England’s Dom Bess thinks pitch for Friday’s warm-up won’t be repeated in series

Rory Dollard, PA Cricket Correspondent
·4-min read

England’s Sri Lankan Test warm-ups started on a suspiciously green pitch on Friday, but Dom Bess is licking his lips at the prospect of a spin-friendly surface in Galle next week – and the chance to prod any “egos” in the home ranks.

After another round of Covid-19 swabs came back clear – leaving the quarantined Moeen Ali as the only member of the touring party to test positive – England finally took to the pitch in Hambantota for a low-key workout between Team Root and Team Buttler.

Captain Joe Root fared best with the bat, helping himself to an unbeaten 74 as his side posted 184 for two in 50 overs on a track that was unusually grassy and highly unlikely to be replicated when the first Test gets under way at a ground notorious for its lavish turn.

In the reply James Anderson found himself on a hat-trick after successive dismissals of Jonny Bairstow and Jos Buttler, the latter bowled by big movement off the seam, but a half-century from Ollie Pope – only present for rehabilitation reasons – turned a top-order collapse into a less grisly 120 for six.

On Saturday any pretence of a competitive match will be abandoned, replaced by middle practice for the main batsmen and long workouts for the spinners in preparation for the start of the series on Thursday.

Bess has already bowled more than anyone else – wheeling through 16 overs for 59 runs and the early wicket of James Bracey hacking to mid-on – and is relying on more assistance when the competitive stuff gets under way.

“It had a bit of grass on it – I’d be very surprised if we got that sort of pitch again out here,” he said of conditions at the Mahinda Rajapaksa Stadium.

“It’s quite clever from the Sri Lankans, whatever they’re doing in terms of the pitch. But I know myself and, bowling on that, I won’t be thinking too much on the wicket.

“It was more about getting on grass again and competing against each other. That was the main objective: adapting to the pitch, the heat and the Kookaburra ball. It was a really good workout.”

While England have three spinners in their squad and three more among their standby list, Bess can safely consider himself the man in possession as first-choice, having played all six of last summer’s Test matches.

His was often a walk-on part given the prevalence of the pacemen but for the first time in his short career, the 23-year-old will find himself thrust into a leading role with an expectation to make things happen.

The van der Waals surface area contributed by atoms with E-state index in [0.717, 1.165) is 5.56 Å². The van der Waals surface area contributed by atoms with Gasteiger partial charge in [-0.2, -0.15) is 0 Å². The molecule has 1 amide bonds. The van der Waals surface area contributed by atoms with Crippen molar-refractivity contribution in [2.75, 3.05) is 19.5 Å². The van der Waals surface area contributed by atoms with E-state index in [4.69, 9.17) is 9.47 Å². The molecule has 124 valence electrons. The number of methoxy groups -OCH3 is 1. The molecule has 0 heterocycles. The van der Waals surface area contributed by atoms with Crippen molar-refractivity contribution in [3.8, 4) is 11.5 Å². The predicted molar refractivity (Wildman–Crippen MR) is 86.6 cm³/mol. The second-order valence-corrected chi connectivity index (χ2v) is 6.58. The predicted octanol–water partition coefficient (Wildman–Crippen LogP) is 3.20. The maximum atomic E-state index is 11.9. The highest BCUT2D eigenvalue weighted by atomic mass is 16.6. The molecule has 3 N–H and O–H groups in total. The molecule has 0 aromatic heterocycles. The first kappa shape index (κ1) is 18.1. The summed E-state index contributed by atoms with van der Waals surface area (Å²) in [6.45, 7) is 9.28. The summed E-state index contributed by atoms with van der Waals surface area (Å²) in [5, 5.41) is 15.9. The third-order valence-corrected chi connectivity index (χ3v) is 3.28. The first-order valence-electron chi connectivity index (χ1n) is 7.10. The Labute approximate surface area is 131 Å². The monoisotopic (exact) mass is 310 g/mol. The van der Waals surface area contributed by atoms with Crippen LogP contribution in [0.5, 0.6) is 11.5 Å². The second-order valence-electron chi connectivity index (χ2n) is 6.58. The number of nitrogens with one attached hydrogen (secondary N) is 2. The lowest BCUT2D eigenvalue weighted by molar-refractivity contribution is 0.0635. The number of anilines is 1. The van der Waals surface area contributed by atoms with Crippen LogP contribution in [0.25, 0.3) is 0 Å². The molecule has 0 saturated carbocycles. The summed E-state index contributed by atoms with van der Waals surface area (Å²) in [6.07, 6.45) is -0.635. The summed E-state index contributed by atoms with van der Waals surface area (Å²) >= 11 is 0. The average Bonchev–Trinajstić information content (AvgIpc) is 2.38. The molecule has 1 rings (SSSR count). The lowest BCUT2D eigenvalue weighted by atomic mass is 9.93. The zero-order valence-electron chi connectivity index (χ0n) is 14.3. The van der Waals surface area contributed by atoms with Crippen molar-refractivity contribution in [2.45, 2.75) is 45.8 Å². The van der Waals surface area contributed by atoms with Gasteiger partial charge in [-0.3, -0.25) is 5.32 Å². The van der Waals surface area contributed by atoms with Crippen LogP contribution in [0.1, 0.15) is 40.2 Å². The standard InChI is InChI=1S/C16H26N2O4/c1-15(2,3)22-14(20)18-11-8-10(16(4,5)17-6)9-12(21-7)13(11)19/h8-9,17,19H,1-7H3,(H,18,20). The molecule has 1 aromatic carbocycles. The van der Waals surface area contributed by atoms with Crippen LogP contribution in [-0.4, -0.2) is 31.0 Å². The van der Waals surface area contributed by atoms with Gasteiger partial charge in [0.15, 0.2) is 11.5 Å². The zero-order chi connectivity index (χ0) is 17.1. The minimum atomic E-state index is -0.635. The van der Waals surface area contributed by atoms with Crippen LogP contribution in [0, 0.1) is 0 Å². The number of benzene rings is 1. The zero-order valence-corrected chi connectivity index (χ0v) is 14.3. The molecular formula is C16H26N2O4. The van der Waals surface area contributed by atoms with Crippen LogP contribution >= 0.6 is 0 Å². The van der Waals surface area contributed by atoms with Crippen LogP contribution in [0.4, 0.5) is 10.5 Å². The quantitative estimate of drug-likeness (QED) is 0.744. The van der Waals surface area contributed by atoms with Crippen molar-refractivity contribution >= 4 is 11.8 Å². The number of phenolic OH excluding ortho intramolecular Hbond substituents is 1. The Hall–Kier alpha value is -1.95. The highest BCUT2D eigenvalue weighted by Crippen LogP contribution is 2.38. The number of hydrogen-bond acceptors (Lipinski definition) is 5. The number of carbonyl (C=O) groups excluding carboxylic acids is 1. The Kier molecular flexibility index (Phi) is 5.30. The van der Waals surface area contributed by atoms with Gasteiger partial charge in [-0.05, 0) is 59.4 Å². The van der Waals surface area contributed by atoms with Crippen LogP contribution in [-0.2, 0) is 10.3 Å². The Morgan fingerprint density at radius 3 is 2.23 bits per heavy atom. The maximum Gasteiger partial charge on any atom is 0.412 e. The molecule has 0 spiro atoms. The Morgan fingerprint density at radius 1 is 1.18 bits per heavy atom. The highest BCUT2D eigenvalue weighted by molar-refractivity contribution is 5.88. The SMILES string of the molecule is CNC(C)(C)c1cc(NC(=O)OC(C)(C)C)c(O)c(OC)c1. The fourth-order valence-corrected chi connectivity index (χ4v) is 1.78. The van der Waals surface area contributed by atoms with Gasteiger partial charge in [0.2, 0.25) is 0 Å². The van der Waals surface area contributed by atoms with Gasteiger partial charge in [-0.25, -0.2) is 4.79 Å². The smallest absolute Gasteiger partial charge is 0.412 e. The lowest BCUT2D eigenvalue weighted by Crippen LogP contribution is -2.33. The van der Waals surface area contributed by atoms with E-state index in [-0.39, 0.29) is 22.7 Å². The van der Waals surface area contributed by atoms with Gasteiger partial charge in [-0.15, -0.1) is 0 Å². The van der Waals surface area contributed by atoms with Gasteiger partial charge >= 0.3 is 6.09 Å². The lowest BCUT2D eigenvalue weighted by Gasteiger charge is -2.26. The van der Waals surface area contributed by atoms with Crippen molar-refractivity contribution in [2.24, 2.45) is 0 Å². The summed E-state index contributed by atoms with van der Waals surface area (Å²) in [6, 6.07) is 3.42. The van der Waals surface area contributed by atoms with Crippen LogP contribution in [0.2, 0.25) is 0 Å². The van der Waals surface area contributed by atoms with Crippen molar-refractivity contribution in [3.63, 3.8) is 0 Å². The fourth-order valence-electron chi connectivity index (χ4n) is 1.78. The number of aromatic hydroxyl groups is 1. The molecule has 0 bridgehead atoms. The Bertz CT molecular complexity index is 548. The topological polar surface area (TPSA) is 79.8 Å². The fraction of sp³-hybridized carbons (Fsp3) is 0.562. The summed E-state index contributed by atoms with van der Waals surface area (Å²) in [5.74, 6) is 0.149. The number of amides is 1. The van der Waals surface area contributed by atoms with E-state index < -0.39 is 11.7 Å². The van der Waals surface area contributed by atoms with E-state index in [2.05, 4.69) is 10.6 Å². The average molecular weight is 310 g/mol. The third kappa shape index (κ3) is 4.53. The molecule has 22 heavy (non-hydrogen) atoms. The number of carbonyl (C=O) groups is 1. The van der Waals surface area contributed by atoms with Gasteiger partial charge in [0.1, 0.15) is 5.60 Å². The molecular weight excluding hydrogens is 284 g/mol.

It will be his first experience of Asian conditions in the Test arena but the idea of attacking Sri Lanka’s batsmen in their own backyard is one he welcomes.

“I can’t wait, genuinely can’t wait,” he said.

Bess (righr) is looking forward to lining up with old friend Jack Leach (seated).
Bess, right, is looking forward to lining up with old friend Jack Leach, seated (Stu Forster/Pool)

“You can talk about pressure, but you’re playing international cricket, there’s going to be pressure. I think you’ve got to flip it and say it’s an opportunity you can take.

“I personally haven’t been on many spinning wickets, or wickets that have suited me, but now the eyes are going to be on the spinners. It’s about having the nous with the fields and putting the Sri Lankans under pressure.

“These guys have grown up playing against spin and that’s why I see it as a great challenge. There could be some egos floating around that I can hopefully get stuck into.”

Bess moved on from childhood club Somerset to Yorkshire at the end of last season, having concluded there was simply not enough room for both him and slow left-armer Jack Leach in the same county side.

Now the pair seem sure to line up together in England whites for the first time, with Leach’s case particularly strengthened by Moeen’s unfortunate circumstances.

“(The competition between) myself and Leachy has been really interesting. I don’t think a lot of people will have gone through that kind of thing with a very close mate,” he said.

“It’s only made us both grow as spinners and people because being good friends – getting dropped or getting picked, and vice versa – it is very tough.

“We will relish the challenge of being on the pitch together and hopefully in conditions that will really suit us. Take away being individual or wanting to be the number one because it’s all about the team first.”